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HEFCE closed at the end of March 2018. The information on this website is historical and is no longer maintained.

Many of HEFCE's functions will be continued by the Office for Students, the new regulator of higher education in England, and Research England, the new council within UK Research and Innovation.

The HEFCE domain - - will continue to function until September 2018. At this point we will close the site entirely and all its information will only be available from the National Web Archive.


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The UKRPIF supports higher education research facilities, to attract investment in university research and to strengthen the contribution of the research base to economic growth. Universities have to find at least twice as much funding from business or charities as is given in the UKRPIF contribution. The fund was set up in 2012, to run for three years until 2015, and is managed by the Higher Education Funding Council for England (HEFCE). In the 2013 Spending Round, the Chancellor of the Exchequer announced a further two years of funding, through to 2017. Details of how to bid for this funding will be available soon on HEFCE’s UKRPIF pages.

The three projects are:

  • King’s College London – to create a Research and Innovation Hub within the new Cancer Centre at Guy’s Hospital, which is being developed by Guy’s and St Thomas’ NHS Foundation Trust in partnership with Guy’s & St Thomas’ Charity and Dimbleby Cancer Care. Through the new hub, scientists will be able to collaborate with clinicians, allied health professionals and patients as they develop technologies and conduct translational research which will drive the discovery of causes, treatment, and ultimately, cures for cancer. The hub will also act as a focal point for collaboration with other research organisations and industry to develop commercial products that address cancer care. (Value of project £162.8 million, co-funding £32.6 million, UKRPIF award £15 million.)
  • University of Glasgow – new clinical research facilities and state-of-the-art imaging suite at the new South Glasgow Hospitals Campus, in partnership with NHS Greater Glasgow and Clyde, the Wellcome Trust, the Wolfson Foundation and others. It will build on collaboration across universities, business, and NHS, and recent investment from the Scottish Funding Council. The project is an ambitious development to link a number of planned infrastructure developments to promote collaborative stratified medicine across Scotland. The new facilities will help to address chronic diseases including cardiovascular disease and diabetes, rheumatology, respiratory and infectious chronic diseases through a new physically-linked Clinical Research Facility and imaging suite. (Value of project £58 million, co-funding £20.6 million, UKRPIF award £10 million.)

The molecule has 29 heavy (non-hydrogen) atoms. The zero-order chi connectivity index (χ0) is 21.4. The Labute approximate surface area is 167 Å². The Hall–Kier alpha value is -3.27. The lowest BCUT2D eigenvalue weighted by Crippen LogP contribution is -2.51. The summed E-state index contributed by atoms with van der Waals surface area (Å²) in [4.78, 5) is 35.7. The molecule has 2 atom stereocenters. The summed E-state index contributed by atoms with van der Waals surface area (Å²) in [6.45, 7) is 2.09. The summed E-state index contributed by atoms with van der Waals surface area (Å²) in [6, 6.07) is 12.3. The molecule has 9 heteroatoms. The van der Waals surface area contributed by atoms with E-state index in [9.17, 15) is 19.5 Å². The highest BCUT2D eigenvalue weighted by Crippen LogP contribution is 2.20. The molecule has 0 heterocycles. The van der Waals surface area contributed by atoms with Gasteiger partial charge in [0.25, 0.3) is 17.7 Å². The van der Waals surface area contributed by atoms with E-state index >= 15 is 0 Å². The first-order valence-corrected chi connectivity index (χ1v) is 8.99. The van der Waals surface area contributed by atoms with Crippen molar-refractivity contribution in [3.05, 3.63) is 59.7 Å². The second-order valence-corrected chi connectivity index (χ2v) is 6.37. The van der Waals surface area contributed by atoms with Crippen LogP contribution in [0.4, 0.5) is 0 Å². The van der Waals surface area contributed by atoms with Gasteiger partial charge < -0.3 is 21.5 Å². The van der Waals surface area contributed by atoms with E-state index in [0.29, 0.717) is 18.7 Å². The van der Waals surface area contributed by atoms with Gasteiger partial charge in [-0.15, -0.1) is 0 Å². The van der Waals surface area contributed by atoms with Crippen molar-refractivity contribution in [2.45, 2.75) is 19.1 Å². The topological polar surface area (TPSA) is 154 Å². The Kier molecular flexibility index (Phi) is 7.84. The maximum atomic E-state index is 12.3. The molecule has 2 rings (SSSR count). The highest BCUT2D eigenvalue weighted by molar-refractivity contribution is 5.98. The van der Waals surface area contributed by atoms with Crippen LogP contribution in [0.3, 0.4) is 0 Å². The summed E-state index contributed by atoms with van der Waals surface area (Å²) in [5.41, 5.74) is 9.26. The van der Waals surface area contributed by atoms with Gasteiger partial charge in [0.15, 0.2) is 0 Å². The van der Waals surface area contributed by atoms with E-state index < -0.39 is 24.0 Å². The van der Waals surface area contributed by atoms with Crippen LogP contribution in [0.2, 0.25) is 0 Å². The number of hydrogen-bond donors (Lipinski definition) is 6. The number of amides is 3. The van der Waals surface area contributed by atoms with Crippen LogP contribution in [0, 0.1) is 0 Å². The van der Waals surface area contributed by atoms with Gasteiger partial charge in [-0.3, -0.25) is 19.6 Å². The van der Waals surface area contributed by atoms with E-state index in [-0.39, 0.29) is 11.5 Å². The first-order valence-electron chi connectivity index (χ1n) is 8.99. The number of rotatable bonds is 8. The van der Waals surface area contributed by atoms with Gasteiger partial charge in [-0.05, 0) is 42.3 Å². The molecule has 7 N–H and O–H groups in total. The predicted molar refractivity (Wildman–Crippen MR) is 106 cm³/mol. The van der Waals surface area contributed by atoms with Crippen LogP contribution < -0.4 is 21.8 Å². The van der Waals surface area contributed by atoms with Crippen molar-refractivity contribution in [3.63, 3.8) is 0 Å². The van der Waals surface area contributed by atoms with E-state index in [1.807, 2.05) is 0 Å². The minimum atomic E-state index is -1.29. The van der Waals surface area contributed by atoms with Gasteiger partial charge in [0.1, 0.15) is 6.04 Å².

• University of Southampton – new engineering research facilities and infrastructure, part of the development of the Boldrewood Campus, in partnership with Lloyd’s Register. The project will createexperimentation facilities in engineering science in fluids, structures, materials and geotechnics, underpinned and complemented by computational and data handling facilities. The research will initially support developments in the maritime and marine sector, aerospace, rail, and structural engineering. (Value of project £33.1 million, co-funding £22.1 million, UKRPIF award £10 million.)

David Willetts, Universities Minister, said:

‘The UK’s world-class universities are at the forefront of our economic recovery. It’s vital we do everything we can to encourage collaboration with the private sector and boost funding for research. With funding from the Research Partnership Investment Fund, these excellent projects will not only deliver new knowledge and applications for industry, but will accelerate growth and foster innovation between the research base and business, keeping the UK ahead in the global race.’

Steve Egan, Interim Chief Executive, HEFCE, said:

'These projects bring to 22 the number of large-scale research infrastructure schemes supported by the fund: a total investment of over £1 billion. They demonstrate the contribution of higher education to tackling major national and global issues for public benefit, and the key role of universities in delivering economic growth in collaboration with charities and the private sector.'


  1. The three projects announced today are funded through the second round of the UKRPIF.
  2. Details of further funding of UKRPIF, including a call for proposals, will be announced in the coming weeks.